Connections Between the Art of Spain and the Low Countries during the Spanish Golden Age

Students

2020
College

Faculty

Project Summary

With my research grant from the College Alumni Association, I was able to travel to Spain to see in-person the art I have learned about in my art history seminar on the topic of baroque art during the Spanish Golden Age (approximately 1492-1651). I was able to explore the art made directly before, during, and after the Spanish Golden Age as well as during the Spanish Netherlands period in which the Spanish Habsburgs controlled territory in Spain and the Low Countries. I travelled here to begin to understand and experience how the works were displayed in Spain and the context in which paintings from outside of Spain entered Spanish culture. The only way to do this is see paintings in their original location and/or in proximity to each other.

My research was conducted by going to museums, palaces, and churches in Spain to explore art that was made in this period. This project is all about seeing the art in-person. Madrid is home to some of the most incredible museums in the world, including the Prado which has an extensive collection of art from Spain and the Low Countries. El Escorial is a Spain royal site that includes in art gallery containing works by Flemish and Spanish masters and a large collection of relics. Visiting a painting in person allows close, deep looking and is the only way to truly understand a painting’s scale, color, texture, and style of brushstrokes—images online or in books simply cannot provide this. A key point in this method is that the Prado will allow me to see these works by Spanish and Dutch artists displayed in the same place and imagine how they were displayed during the Spanish Golden Age and the reign of the Catholic monarchs—the Prado is as close to recreating this context and display as possible. I was able to see and imagine how pieces of art were displayed by the ruling class and why. The small city of Toledo is home to El Greco masterpieces including Burial of the Count of Orgaz in the Church of San Tome as well as the El Greco Museum and beautiful architecture. Here I saw a work in its original location and context which is rare in the study of western art history—that’s why going to Toledo to see this El Greco masterpiece was a unique opportunity to think about broader contexts tied to physical location. Toledo has a fascinating history of religious strife and changing demographics during the Golden Age and it was fascinating to see an El Greco on display in its original church context and explore how he deliberate chose to make these piece for this specific location. Additionally, Seville can be seen as the port that opened Spain to a Golden Age of arts and culture, as well as the birthplace of Diego Velázquez, where I visited the Museum of Fine Arts of Seville, which focuses specifically on Baroque art from Spain in put in context with Baroque movements in the rest of Europe.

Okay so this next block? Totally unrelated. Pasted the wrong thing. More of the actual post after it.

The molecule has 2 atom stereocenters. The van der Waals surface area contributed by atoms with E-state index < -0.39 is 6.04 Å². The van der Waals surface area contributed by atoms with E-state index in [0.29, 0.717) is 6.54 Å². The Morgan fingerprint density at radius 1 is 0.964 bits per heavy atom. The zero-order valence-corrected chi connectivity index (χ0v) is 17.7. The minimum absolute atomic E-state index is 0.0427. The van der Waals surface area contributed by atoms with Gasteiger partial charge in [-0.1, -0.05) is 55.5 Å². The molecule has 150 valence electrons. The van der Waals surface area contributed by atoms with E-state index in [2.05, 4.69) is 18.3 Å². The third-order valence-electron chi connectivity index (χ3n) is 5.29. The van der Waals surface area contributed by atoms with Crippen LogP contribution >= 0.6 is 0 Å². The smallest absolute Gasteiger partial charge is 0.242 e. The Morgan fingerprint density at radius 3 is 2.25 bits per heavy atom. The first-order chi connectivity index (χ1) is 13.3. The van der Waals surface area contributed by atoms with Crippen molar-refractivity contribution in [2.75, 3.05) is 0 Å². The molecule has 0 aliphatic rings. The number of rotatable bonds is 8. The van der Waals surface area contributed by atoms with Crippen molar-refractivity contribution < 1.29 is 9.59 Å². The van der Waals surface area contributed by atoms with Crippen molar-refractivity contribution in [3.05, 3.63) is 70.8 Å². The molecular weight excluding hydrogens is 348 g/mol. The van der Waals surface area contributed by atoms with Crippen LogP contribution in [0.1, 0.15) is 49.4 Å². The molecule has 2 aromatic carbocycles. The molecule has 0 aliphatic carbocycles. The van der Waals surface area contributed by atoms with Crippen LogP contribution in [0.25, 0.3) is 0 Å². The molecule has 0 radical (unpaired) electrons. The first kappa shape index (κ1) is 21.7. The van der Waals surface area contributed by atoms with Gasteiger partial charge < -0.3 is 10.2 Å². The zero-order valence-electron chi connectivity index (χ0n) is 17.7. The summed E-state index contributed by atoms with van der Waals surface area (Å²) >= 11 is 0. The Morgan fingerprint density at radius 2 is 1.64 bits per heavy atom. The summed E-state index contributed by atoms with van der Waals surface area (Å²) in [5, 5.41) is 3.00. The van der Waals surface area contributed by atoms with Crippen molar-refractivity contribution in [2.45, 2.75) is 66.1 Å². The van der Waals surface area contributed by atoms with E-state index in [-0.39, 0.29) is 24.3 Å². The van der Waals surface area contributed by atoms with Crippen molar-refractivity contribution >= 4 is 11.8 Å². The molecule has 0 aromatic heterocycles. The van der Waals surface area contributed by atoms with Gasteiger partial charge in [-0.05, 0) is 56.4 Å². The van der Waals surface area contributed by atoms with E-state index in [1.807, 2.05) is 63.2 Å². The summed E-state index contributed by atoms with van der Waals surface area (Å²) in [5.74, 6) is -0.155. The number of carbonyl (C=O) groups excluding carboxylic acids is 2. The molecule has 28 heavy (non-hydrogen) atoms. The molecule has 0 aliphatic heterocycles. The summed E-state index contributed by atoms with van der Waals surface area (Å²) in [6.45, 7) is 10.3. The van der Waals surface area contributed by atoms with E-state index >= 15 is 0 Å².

What I truly realized during this trip was that art and artist in Spain are very tied to specific locations and people of power—such as Velazquez in Madrid, El Greco in Toledo, and Zurbaran in Sevilla. There is a lot of intentionality tied to the subject matter, style, and maker of a piece of art in Spain during the Golden Age monarchies.

 

 

 

 

 

 

 

Connections Between the Art of Spain and the Low Countries during the Spanish Golden Age